Meet Ilka Maria Axmann, Junior-Professor and Head of the Institute for Synthetic Microbiology at Heinrich-Heine-University Düsseldorf and Coordinator of the RiboNets project funded under the FET Young Explorers scheme of the Future & Emerging Technologies (FET) programme.
Ilka Maria Axmann is Junior-Professor and Head of the Institute for Synthetic Microbiology at Heinrich-Heine-University Düsseldorf and Coordinator of the RiboNets project funded under the FET Young Explorers scheme of the Future & Emerging Technologies (FET) programme. She shares her experience with the programme and why she encourages others to participate.
The FET Young Explorers scheme aimed at fostering the participation of young researchers in collaborative research projects targeting first-ever, exploratory, multi-disciplinary research, while empowering the next generation of European science and technology leaders through their increased leadership in ICT research.
Ilka, who are you and what is your background?
My name is Ilka Maria Axmann. I am a mother of two children, Junior-Professor and Head of the Institute for Synthetic Microbiology at Heinrich-Heine-University Düsseldorf, Germany. My background is in Molecular Biology where I earned my doctoral degree at Humboldt-University Berlin, and Biotechnology, which I studied during my Diploma.
How has your project benefited from the FET Young Explorers programme?
RiboNets highly profits from the FET programme allowing for cutting edge research focusing on novel ideas which won't be funded by other programmes because of their high risk of failure. The young, international and multidisciplinary research group we were allowed to team up with for RiboNets, boosted development of new technologies, research and social skills due to the intense knowledge transfer between the project partners.
What impact does the project have on the society?
RiboNets inspires and educates researchers and students in Synthetic Biology on Ribonucleic acid (RNA), a fascinating ancient molecule of life with a plethora of functions. The toolbox developed by RiboNets provides an outstanding prerequisite for novel designs in Synthetic Biology and life sciences with potential applications in white biotechnology and medicine. For example, RNA-based antibiotics would improve human health as well as technological applications in the future.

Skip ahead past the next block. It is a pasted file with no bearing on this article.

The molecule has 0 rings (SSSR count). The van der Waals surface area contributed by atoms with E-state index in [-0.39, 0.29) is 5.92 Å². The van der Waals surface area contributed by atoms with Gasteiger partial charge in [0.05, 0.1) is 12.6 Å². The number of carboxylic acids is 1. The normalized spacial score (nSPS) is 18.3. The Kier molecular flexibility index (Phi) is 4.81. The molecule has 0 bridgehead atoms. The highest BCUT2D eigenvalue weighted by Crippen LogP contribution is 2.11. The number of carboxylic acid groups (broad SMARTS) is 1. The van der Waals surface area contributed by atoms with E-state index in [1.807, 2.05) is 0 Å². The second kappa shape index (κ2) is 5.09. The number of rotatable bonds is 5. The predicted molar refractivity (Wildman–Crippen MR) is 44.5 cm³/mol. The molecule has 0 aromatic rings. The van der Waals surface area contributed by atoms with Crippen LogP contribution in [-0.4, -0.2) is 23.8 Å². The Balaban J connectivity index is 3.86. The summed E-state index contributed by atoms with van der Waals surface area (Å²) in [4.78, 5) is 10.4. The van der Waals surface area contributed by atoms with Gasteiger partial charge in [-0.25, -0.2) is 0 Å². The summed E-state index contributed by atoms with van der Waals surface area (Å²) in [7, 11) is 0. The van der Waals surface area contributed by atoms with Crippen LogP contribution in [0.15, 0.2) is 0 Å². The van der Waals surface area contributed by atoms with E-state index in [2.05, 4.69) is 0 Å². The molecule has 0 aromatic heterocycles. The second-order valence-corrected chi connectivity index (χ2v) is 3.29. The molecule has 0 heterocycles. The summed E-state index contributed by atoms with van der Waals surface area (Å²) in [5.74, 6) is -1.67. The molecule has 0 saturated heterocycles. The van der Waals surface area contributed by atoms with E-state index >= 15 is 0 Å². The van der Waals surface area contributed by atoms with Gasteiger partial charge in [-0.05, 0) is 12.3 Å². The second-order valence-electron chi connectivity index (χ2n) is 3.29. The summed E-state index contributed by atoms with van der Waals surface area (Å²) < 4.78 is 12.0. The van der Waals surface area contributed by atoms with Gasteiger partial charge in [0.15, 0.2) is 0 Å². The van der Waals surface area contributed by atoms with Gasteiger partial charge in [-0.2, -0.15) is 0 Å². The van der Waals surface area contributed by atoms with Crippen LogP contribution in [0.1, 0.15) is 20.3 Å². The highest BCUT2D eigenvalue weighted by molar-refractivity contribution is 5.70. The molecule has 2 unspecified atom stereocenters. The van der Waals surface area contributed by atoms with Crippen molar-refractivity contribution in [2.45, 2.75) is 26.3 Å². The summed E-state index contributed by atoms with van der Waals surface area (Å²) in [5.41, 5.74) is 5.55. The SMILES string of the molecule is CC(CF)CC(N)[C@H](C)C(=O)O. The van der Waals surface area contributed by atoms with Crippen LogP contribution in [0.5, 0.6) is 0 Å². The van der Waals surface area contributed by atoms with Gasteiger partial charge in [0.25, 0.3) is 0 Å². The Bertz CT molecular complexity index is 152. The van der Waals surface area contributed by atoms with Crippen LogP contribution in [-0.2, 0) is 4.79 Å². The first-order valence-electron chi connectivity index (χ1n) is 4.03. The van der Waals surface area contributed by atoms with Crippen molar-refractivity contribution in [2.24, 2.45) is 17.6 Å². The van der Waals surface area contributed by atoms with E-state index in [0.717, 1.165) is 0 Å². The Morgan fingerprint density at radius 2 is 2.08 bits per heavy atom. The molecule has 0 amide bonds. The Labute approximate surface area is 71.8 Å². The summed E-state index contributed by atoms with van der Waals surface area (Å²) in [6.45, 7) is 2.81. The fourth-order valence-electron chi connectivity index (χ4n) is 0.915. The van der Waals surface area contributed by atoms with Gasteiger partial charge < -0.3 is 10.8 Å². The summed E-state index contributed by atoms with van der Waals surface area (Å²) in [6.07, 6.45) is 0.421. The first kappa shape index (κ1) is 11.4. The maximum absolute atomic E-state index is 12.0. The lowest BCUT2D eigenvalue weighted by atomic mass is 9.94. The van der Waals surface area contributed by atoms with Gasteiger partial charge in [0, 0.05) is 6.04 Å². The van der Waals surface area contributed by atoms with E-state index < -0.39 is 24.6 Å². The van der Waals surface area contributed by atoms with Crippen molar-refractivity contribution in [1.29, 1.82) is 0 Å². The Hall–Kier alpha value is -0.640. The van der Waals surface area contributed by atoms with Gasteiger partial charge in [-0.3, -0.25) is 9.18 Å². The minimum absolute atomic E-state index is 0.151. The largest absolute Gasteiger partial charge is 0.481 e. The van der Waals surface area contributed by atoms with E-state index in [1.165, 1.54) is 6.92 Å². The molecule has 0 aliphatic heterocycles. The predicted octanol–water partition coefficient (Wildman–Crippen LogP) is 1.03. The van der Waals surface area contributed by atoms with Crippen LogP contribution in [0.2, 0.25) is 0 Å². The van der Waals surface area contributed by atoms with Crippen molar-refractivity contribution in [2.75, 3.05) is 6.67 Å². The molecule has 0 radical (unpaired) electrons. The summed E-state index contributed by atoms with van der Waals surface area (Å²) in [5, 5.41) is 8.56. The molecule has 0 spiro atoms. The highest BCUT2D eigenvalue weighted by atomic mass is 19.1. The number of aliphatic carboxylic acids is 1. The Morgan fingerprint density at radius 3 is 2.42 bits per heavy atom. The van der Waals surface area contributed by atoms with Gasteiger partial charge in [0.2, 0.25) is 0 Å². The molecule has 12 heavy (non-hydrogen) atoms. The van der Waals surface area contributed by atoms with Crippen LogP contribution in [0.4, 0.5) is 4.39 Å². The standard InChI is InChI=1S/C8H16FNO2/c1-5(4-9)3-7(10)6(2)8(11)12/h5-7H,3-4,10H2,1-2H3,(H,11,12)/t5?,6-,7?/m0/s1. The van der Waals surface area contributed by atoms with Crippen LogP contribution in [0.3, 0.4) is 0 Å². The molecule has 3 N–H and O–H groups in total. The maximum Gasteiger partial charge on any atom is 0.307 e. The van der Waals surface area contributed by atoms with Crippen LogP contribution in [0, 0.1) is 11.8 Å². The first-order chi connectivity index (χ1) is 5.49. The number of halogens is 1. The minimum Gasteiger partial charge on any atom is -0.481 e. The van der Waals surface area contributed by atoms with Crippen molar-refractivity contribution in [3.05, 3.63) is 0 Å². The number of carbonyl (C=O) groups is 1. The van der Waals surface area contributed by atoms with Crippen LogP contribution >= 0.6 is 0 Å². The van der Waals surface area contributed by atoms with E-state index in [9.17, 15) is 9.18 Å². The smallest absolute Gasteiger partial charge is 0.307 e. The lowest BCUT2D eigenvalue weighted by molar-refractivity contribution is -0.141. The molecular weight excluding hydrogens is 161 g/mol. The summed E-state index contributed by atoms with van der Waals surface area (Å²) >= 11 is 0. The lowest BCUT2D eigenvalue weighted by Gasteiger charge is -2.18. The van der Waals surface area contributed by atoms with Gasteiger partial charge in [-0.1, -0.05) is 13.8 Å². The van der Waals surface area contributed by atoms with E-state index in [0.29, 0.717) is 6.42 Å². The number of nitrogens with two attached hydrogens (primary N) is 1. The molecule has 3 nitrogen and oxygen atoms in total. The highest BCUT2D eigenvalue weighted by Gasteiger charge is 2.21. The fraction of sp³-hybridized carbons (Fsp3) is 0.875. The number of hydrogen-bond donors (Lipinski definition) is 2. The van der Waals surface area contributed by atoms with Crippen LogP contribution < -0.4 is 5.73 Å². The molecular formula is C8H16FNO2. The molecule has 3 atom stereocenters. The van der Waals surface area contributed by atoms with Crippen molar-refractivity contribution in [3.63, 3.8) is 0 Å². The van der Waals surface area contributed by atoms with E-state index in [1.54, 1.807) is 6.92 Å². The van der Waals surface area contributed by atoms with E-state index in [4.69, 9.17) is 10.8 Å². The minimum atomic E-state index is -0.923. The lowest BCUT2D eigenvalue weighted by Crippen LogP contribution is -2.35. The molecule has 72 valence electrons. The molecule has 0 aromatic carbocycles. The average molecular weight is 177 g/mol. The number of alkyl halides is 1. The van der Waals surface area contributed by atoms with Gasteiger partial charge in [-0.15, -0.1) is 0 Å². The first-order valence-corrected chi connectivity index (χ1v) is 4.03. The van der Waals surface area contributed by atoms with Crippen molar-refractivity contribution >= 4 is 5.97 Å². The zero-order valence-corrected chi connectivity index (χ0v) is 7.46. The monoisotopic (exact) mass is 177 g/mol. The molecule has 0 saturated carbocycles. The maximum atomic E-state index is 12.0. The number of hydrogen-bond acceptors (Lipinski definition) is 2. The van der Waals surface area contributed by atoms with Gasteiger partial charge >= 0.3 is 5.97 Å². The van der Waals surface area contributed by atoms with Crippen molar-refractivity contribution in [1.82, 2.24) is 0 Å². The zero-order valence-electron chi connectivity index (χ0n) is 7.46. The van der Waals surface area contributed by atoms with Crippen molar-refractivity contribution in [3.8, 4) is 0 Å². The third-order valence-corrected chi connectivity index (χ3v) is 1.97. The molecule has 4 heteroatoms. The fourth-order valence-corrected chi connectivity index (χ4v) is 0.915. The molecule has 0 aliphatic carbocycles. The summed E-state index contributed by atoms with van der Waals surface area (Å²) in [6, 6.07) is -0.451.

How has participating in this programme changed your career?
Being a Coordinator of an EU FP7 framework project on Synthetic Biology was definitely a big plus for becoming appointed a Junior-Professorship. Thus, the FET programme was highly important for closing the gap between PostDoc position and Professorship and thus for taking the next step towards an academic career. Overall, RiboNets allowed me to independently expand my research focus to diverse disciplines and to cooperate internationally, which is key for establishing a researcher career.
What are your future plans after RiboNets?
I will definitely continue researching RNA. Thus, I am preparing for a follow-up project on RiboNets, in which I can profit from the knowledge, skills and experiences I gained.
Do you have any tips for other young researchers interested in FET opportunities?
Find excellent open-minded young researchers and team up for a FET programme proposal.
The RiboNets project lies at the interface of computer science and synthetic biology. The project aims at programming cellular networks and community behavior using newly engineered RNA based devices (RNAdevs) that transmit and process information within cells. In October 2016, RiboNets announced the launch of the RNAblueprint software to fairly sample nucleic acid sequences compatible with multiple structural and sequence-based constraints.